The inflammatory components of neuropathic pain include activation of toll-like receptors (TLR) on neurons and non-neuronal cells (Christianson et al., 2011; Stokes et al., 2013). Experimental TLR stimulation with the component of the bacterial wall lipopolysaccharide (LPS) promotes significant up-regulation of P2X3 receptor function with faster recovery from desensitization (Franceschini et al., 2013b). This treatment also facilitates release of ATP (Franceschini et al., 2012) and tumor necrosis factor alpha (TNFα; Franceschini et al., 2013a). These data suggest that, in sensory ganglion culture, the development of a neuroinflammatory profile facilitates the release of endogenous mediators (including ATP and cytokines) to reinforce the activation of inflammatory cells and constitutively potentiates P2X3 receptors to amplify nociceptive signaling. Similar purinergic signaling likely occurs at central synapse, where block of ATP could represent a potential therapeutic target to limit microglia-mediated inflammatory responses associated with chronic pain sensitization (Ulmann et al., 2008; Jakobsson, 2010). The possibility of ATP-mediated crosstalk also within ganglia has recently been proposed (Ceruti et al., 2008; Ohara et al., 2009; Belzer et al., 2010; Ceruti et al., 2011; Huang et al., 2013), supporting the intrinsic role of satellite glial cells for adaptation mechanisms during chronic pain (Hanani, 2012; Kung et al., 2013) and their role as inflammatory cells (van Velzen et al., 2009).

These observations suggest that there is a complex sequence of cellular responses that exert chemical tissue priming to create the basal conditions permissive for sensitization. In analogy with adaptive immune responses, we expect that interleukin (IL-1β) priming causes amplification of antigen-presenting cells in ganglia, in particular satellite glial cells (Ben-Sasson et al., 2011).

Intracellular Signaling Induces Sensitization Via P2X3 Receptor Upregulation

A major property of P2X3 receptors is the ability to rapidly adapt their function to changes in the extracellular milieu via receptor redistribution, trafficking, and phosphorylation. Our former studies have demonstrated that P2X3 receptors of trigeminal sensory neurons are tightly controlled by the fine balance between kinases and phosphatases, which regulate even the basal operational activity of these receptors (Giniatullin et al., 2008).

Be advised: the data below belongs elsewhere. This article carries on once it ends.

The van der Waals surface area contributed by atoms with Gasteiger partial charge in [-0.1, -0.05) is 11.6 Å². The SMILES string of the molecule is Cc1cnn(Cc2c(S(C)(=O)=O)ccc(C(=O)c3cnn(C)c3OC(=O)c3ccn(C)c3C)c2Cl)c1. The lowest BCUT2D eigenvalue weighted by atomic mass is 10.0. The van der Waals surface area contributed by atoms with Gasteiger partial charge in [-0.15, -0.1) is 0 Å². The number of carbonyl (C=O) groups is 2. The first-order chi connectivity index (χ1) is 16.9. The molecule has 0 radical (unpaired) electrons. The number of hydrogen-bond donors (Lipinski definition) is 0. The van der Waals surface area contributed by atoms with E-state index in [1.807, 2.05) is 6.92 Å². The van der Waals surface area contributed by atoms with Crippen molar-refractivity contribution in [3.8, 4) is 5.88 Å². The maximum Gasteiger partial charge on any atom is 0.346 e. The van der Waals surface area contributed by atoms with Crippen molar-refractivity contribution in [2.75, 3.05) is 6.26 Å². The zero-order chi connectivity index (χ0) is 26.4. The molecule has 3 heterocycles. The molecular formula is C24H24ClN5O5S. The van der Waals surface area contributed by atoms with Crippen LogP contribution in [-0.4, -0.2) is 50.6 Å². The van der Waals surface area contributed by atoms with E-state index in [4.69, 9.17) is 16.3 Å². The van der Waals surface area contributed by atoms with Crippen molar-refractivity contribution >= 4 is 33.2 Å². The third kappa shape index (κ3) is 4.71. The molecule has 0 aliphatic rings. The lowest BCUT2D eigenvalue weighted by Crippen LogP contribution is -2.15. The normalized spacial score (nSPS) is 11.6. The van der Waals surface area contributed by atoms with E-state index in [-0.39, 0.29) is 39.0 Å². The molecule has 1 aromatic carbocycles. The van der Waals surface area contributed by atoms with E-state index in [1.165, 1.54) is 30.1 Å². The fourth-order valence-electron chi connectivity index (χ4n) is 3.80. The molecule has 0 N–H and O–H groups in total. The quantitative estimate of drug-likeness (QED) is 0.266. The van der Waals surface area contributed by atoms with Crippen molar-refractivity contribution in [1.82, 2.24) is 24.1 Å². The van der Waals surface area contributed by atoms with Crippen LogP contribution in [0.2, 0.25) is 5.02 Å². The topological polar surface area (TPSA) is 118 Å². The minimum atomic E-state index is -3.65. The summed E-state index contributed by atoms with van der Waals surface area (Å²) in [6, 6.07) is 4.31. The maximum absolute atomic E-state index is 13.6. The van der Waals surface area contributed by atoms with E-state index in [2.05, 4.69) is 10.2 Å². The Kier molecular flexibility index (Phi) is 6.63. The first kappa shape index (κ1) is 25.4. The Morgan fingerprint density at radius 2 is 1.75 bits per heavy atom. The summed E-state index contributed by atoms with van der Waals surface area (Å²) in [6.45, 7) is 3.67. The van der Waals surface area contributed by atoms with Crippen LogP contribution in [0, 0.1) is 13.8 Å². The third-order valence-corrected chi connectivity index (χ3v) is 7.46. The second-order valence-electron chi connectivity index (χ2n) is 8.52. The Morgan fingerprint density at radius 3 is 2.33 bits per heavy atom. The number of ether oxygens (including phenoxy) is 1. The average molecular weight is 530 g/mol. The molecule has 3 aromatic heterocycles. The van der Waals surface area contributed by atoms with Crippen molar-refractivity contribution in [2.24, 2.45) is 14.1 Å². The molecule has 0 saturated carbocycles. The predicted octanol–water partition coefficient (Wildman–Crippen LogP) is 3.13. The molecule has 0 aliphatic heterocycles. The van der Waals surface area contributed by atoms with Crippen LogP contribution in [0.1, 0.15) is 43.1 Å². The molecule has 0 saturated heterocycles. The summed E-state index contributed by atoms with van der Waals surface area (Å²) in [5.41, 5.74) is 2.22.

NGF is sufficient to directly sensitize nociceptive endings causing spontaneous pain (Bennett et al., 1998; Shu and Mendell, 2001; Rukwied et al., 2013), to sensitize P2X3 expressing nociceptors in mice (Ramer et al., 2001; D’Arco et al., 2007, 2009) and to induce acute sensitization of nociceptors in man (McKelvey et al., 2013; Silberstein, 2013). Manipulating NGF levels produces a major impact on ATP-mediated responses by altering intraneuronal signaling pathways (D’Arco et al., 2007; Giniatullin et al., 2008). Pharmacological blockade of protein kinase C (PKC) or Calcium/calmodulin-dependent protein kinase II (CamKII) activation prevents NGF-induced sensitization (Bonnington and McNaughton, 2003), and NGF neutralization unleashes the Sarcoma tyrosine kinase (Src) kinase blocker C-terminal Src kinase (Csk) to limit P2X3 receptor function at membrane level (D’Arco et al., 2009) and to inhibit neuronal sensitization (Liu et al., 2008). cAMP response element binding protein (CREB)-mediated gene expression in dorsal horn neurons establishes peripheral and central sensitization (Fang et al., 2002) suppressed by extracellular signal-regulated kinase (ERK) blockers, and by protein kinase A (PKA), PKC or CaMK inhibitors (Kawasaki et al., 2004). In line with these data, CGRP signaling pathways activate CREB-mediated P2X3 receptor expression and function (Simonetti et al., 2008).